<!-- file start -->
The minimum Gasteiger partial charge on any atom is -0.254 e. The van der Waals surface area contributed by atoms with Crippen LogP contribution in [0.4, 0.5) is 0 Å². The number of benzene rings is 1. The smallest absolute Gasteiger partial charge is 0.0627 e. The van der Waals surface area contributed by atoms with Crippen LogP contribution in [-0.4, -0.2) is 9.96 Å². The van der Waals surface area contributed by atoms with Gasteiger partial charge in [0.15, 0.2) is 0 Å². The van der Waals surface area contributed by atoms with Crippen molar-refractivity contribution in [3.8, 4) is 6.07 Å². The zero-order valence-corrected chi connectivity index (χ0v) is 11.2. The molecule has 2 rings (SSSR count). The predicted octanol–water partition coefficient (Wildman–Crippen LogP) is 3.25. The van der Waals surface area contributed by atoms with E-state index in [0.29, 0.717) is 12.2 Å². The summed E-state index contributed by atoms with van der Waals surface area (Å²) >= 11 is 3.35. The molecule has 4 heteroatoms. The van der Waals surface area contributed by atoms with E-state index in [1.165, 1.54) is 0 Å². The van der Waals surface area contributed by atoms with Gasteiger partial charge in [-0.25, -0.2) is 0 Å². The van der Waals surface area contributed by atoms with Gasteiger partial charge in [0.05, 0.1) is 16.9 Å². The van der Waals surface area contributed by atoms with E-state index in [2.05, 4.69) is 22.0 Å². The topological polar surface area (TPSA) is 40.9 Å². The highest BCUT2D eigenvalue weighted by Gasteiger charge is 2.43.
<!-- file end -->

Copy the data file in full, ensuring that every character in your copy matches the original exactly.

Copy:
The minimum Gasteiger partial charge on any atom is -0.254 e. The van der Waals surface area contributed by atoms with Crippen LogP contribution in [0.4, 0.5) is 0 Å². The number of benzene rings is 1. The smallest absolute Gasteiger partial charge is 0.0627 e. The van der Waals surface area contributed by atoms with Crippen LogP contribution in [-0.4, -0.2) is 9.96 Å². The van der Waals surface area contributed by atoms with Gasteiger partial charge in [0.15, 0.2) is 0 Å². The van der Waals surface area contributed by atoms with Crippen molar-refractivity contribution in [3.8, 4) is 6.07 Å². The zero-order valence-corrected chi connectivity index (χ0v) is 11.2. The molecule has 2 rings (SSSR count). The predicted octanol–water partition coefficient (Wildman–Crippen LogP) is 3.25. The van der Waals surface area contributed by atoms with E-state index in [0.29, 0.717) is 12.2 Å². The summed E-state index contributed by atoms with van der Waals surface area (Å²) >= 11 is 3.35. The molecule has 4 heteroatoms. The van der Waals surface area contributed by atoms with E-state index in [1.165, 1.54) is 0 Å². The van der Waals surface area contributed by atoms with Gasteiger partial charge in [-0.25, -0.2) is 0 Å². The van der Waals surface area contributed by atoms with Gasteiger partial charge in [0.05, 0.1) is 16.9 Å². The van der Waals surface area contributed by atoms with E-state index in [2.05, 4.69) is 22.0 Å². The topological polar surface area (TPSA) is 40.9 Å². The highest BCUT2D eigenvalue weighted by Gasteiger charge is 2.43.